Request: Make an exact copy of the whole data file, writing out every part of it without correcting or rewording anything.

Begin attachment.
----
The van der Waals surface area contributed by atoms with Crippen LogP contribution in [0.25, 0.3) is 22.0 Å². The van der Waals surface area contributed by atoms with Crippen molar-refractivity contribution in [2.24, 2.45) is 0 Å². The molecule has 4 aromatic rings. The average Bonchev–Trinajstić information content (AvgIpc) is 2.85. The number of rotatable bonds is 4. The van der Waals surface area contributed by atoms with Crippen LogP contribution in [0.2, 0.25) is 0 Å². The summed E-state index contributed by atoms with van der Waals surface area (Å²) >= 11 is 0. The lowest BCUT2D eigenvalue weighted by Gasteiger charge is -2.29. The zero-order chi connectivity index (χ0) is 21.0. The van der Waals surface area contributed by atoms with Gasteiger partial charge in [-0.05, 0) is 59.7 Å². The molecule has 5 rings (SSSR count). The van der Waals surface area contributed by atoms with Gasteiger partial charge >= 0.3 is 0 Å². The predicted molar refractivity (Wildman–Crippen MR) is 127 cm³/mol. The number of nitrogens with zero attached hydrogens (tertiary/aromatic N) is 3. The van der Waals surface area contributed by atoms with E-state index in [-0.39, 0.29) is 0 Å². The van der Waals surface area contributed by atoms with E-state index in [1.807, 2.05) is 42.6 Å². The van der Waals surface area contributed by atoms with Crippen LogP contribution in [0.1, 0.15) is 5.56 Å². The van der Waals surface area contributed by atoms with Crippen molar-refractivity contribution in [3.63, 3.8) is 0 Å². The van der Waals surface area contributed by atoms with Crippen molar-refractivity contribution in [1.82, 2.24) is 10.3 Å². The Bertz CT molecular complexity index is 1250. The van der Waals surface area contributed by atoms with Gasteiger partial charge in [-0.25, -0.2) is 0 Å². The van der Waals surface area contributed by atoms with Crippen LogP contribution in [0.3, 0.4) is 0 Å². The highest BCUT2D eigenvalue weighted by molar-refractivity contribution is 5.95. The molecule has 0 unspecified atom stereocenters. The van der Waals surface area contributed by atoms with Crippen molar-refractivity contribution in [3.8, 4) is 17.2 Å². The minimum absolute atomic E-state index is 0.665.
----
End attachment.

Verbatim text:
The van der Waals surface area contributed by atoms with Crippen LogP contribution in [0.25, 0.3) is 22.0 Å². The van der Waals surface area contributed by atoms with Crippen molar-refractivity contribution in [2.24, 2.45) is 0 Å². The molecule has 4 aromatic rings. The average Bonchev–Trinajstić information content (AvgIpc) is 2.85. The number of rotatable bonds is 4. The van der Waals surface area contributed by atoms with Crippen LogP contribution in [0.2, 0.25) is 0 Å². The summed E-state index contributed by atoms with van der Waals surface area (Å²) >= 11 is 0. The lowest BCUT2D eigenvalue weighted by Gasteiger charge is -2.29. The zero-order chi connectivity index (χ0) is 21.0. The van der Waals surface area contributed by atoms with Gasteiger partial charge in [-0.05, 0) is 59.7 Å². The molecule has 5 rings (SSSR count). The van der Waals surface area contributed by atoms with Gasteiger partial charge >= 0.3 is 0 Å². The predicted molar refractivity (Wildman–Crippen MR) is 127 cm³/mol. The number of nitrogens with zero attached hydrogens (tertiary/aromatic N) is 3. The van der Waals surface area contributed by atoms with E-state index in [-0.39, 0.29) is 0 Å². The van der Waals surface area contributed by atoms with E-state index in [1.807, 2.05) is 42.6 Å². The van der Waals surface area contributed by atoms with Crippen LogP contribution in [0.1, 0.15) is 5.56 Å². The van der Waals surface area contributed by atoms with Crippen molar-refractivity contribution in [3.63, 3.8) is 0 Å². The van der Waals surface area contributed by atoms with Crippen molar-refractivity contribution in [1.82, 2.24) is 10.3 Å². The Bertz CT molecular complexity index is 1250. The van der Waals surface area contributed by atoms with Gasteiger partial charge in [-0.25, -0.2) is 0 Å². The van der Waals surface area contributed by atoms with Crippen LogP contribution in [0.3, 0.4) is 0 Å². The highest BCUT2D eigenvalue weighted by molar-refractivity contribution is 5.95. The molecule has 0 unspecified atom stereocenters. The van der Waals surface area contributed by atoms with Crippen molar-refractivity contribution in [3.8, 4) is 17.2 Å². The minimum absolute atomic E-state index is 0.665.